“Close to 20,000 people took part in a special prayer service at the Western Wall yesterday, asking for Heavenly mercies during these difficult times for Israel,” reports a news article from ten years ago, although last week or last year or last century would not have been inappropriate. The headline is “Beseeching the Heavens and (l’havdil) the Politicians.”
I don’t find many dictionary definitions of להבדיל. Dov Ben Abba’s dictionary in Signet paperback says “not to be mentioned together,” which makes sense — or at least reasonable partial sense, since whenever we say להבדיל we are indeed mentioning things together, while simultaneously we point out that they are not to be compared except in the narrow sense that we intend. For example, singers like Joan Sutherland and Joan Jett, l’havdil. The Jewish Virtual Library says that the expression is used “to contrast, as a form of modesty, something great to something far less significant.”
It’s difficult to translate להבדיל into an English expression that’s similarly succinct and offhand. Morfix goes for “But different!” and I suppose that would work in some contexts. A fellow self-identified only as Fred responds to a description of a charming bright red Vespa by saying “l’havdil, reminds me of those fancy brightly colored walkers at the old age home in AZ where my parents are.” I think that’s a case of “But different!” although it seems that some English speakers also use להבדיל at the beginning of a sentence as though it meant להיפך.
If I understand correctly, the expression goes back to the havdalah ceremony and the distinction “between sacred and secular, light and darkness, Israel and other peoples, the seventh day and the six days of labor.” One website, laying claim to its intellectual property, remarks that “It is forbidden according to Torah Law to copy or use recordings without permission in all cases, and (l'havdil) is forbidden according to international copyright.” Another website quotes the example “Did ... great rabbinic thinkers of the 1800s ... comment on American slavery and/or the Civil War? (As Dostoevsky did, lehavdil?)” These writers seem to use the term reflexively when sacred and secular, or Israel and other peoples, come together, without necessarily belittling the latter. There is even an opinion that it’s improper in any circumstances to separate two Jews with l’havdil.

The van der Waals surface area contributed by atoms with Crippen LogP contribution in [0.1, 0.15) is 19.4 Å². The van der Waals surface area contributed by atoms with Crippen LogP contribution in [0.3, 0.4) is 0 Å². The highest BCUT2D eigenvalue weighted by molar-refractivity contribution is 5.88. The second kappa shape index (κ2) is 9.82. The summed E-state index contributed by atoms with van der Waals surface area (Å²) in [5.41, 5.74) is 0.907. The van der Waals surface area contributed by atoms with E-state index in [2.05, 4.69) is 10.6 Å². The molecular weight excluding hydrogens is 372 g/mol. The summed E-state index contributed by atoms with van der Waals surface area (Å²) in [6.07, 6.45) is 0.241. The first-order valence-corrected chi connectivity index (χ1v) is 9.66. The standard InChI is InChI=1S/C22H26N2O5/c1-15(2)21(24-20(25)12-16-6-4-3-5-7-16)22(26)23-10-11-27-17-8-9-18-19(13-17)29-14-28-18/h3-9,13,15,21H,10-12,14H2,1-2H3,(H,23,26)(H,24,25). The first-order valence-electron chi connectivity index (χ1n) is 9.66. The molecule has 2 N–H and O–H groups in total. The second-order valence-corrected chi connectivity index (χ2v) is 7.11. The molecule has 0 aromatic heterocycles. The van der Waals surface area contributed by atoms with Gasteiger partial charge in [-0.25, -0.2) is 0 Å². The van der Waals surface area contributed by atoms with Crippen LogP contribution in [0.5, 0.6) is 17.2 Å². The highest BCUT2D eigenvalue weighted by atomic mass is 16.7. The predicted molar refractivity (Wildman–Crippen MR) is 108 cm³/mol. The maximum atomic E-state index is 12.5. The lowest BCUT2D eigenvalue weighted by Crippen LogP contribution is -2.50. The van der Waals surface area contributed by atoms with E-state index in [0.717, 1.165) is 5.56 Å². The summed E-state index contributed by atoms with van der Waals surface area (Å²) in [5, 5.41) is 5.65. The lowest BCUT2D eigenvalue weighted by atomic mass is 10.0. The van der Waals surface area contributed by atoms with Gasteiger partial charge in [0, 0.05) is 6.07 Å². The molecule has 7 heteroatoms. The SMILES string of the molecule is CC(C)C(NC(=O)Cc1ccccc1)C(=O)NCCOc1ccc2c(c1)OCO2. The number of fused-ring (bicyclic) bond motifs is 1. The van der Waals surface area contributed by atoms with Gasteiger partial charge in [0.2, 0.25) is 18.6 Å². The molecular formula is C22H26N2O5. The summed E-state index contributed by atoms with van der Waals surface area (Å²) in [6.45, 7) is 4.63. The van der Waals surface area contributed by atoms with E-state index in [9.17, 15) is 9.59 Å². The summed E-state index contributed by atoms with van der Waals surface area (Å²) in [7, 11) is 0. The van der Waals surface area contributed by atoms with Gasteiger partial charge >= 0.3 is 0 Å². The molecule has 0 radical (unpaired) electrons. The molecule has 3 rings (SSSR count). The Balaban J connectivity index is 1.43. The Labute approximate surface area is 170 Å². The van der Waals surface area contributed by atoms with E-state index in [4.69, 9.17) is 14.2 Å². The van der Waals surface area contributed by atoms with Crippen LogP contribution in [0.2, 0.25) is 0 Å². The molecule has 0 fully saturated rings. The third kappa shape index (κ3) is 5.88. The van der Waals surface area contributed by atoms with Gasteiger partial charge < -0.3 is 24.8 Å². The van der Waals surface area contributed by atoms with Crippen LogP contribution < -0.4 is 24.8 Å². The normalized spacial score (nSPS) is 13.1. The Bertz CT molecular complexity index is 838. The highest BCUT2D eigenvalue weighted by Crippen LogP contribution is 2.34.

But at other times the distancing seems emotional or even superstitious. A charity soliciting a contribution may say “Here is a special way to wish someone ‘Mazal Tov’ or, lehavdil, express your condolences,” or a yeshiva may say “A special and unique way to commemorate a Yarhzeit or l'havdil, a simcha is through dedicating a day of learning.” (Note that the sequence can be either happy-thing-l’havdil-sad or sad-thing-l’havdil-happy.) In this spirit, I find in my three-volume Alcalay dictionary the surprising translation of l’havdil as “Save the mark!” You may remember it from Shakespeare: “I saw the wound, I saw it with mine eyes (God save the mark!) upon his manly breast” — an “ejaculated prayer to avert the ill omen of an observation” as Brewer’s Dictionary of Phrase and Fable interprets it. But as the phrase has aged out of common use, it has turned into an “ejaculation of derision and contempt” if used at all. Brewer quotes Joseph Chamberlain on “The policy of this government, which calls itself (God save the mark!) an English government …”
To translate a להבדיל that means “leaving aside the obvious differences,” we can use the Latin mutatis mutandis, but to many readers that will be seem no less peculiar than “God save the mark!”
Do you have a good translation for להבדיל that means “different though they may otherwise be” without taking too much space? Please comment below. (You don’t need to sign up for anything.) Or if you’d like to suggest another word for discussion, please write to me at ]]